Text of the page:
A Geometric Interpretation of Euler’s Identity

While most numbers lead anonymous lives away from the mathematical spotlight, eiπ  occupies hallowed ground. Douglas Hofstadter writes that when he first saw the statement eiπ = −1, “. . . perhaps at age 12 or so, it seemed truly magical, almost other-worldly.”

At the risk of deflating the celebrity status of eiπ, what follows is an intuitive, dynamic geometry interpretation described in The Book of Numbers by John Conway and Richard Guy.

Written as a limit, eiπ is equal to the following:

Let’s start small and evaluate (1 + iπ/n)n for n = 8. And rather than use algebra, we can instead approach the computation geometrically: given two complex numbers, z and w, the argument of zw is the sum of the arguments of z and w, and length of zw is the product of the lengths of z and w. (For more information and a proof, see this prior blog post.)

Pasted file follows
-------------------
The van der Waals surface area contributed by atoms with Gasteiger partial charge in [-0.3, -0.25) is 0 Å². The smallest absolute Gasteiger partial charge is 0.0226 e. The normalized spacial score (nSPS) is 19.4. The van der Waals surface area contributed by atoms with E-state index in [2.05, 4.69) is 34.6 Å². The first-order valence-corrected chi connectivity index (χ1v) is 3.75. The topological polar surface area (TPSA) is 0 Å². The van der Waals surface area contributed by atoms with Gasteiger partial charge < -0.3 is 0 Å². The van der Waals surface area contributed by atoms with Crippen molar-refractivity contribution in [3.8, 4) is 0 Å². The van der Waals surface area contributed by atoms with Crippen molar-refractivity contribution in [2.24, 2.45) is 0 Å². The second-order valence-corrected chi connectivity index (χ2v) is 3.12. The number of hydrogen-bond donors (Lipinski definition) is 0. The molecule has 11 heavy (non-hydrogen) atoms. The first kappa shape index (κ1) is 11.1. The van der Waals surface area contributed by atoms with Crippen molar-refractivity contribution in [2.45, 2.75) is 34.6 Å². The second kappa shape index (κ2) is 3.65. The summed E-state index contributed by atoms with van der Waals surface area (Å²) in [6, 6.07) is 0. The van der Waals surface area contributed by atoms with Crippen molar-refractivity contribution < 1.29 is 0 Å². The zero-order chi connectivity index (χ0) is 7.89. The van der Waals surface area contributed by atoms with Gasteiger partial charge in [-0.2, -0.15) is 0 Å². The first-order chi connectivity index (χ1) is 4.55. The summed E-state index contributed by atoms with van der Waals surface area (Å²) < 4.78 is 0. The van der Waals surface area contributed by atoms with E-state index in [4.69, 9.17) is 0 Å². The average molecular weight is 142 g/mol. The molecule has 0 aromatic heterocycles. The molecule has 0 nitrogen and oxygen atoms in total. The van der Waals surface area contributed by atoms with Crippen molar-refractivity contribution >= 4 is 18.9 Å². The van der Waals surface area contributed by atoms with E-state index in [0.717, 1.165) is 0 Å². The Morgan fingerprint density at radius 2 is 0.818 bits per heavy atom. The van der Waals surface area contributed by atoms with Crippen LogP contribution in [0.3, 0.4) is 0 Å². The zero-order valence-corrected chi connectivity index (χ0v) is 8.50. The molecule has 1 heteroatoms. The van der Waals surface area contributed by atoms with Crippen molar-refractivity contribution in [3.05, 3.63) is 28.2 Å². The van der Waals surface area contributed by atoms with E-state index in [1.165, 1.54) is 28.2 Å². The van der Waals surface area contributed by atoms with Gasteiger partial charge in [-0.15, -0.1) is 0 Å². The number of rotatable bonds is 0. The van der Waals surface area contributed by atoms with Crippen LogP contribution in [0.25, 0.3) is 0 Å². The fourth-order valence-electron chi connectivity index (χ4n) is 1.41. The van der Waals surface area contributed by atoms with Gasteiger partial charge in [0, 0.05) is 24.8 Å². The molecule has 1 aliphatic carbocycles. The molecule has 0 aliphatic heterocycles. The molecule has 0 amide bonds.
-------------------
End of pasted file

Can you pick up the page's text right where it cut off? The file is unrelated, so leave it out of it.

In the sketch below, point B represents (1 + iπ/8) in the complex plane. By measuring ∠AOB (its argument) and OB (its length), we can construct (1 + iπ/8)2, (1 + iπ/8)3, … all the way up to (1 + iπ/8)8 by using desktop Sketchpad’s iteration feature. Point P, whose location is reported as –1.7554 + 0.262i, represents (1 + iπ/8)8.

Now drag slider point n to the right. When n = 130, we see that point P, which represents (1 + iπ/130)130, is equal to –1.0387 + 0.001i. Not bad for a rough approximation of eiπ!

Note that for large n, BOA closely approximates a circle sector with arc length π/n. As there are n stacked triangles in the final product, it makes sense that point P should nearly lie on the negative real axis. The length of OB is (1 + π2/n2)0.5, and so OP is (1 + π2/n2)0.5n. Graphing this expression, entering large n values on a calculator, or using a little calculus suggest OP approaches 1 as n grows infinite. Thus, combining the angle and length observations leads to the conclusion that point P, our eiπ approximation, nears –1 for large n.

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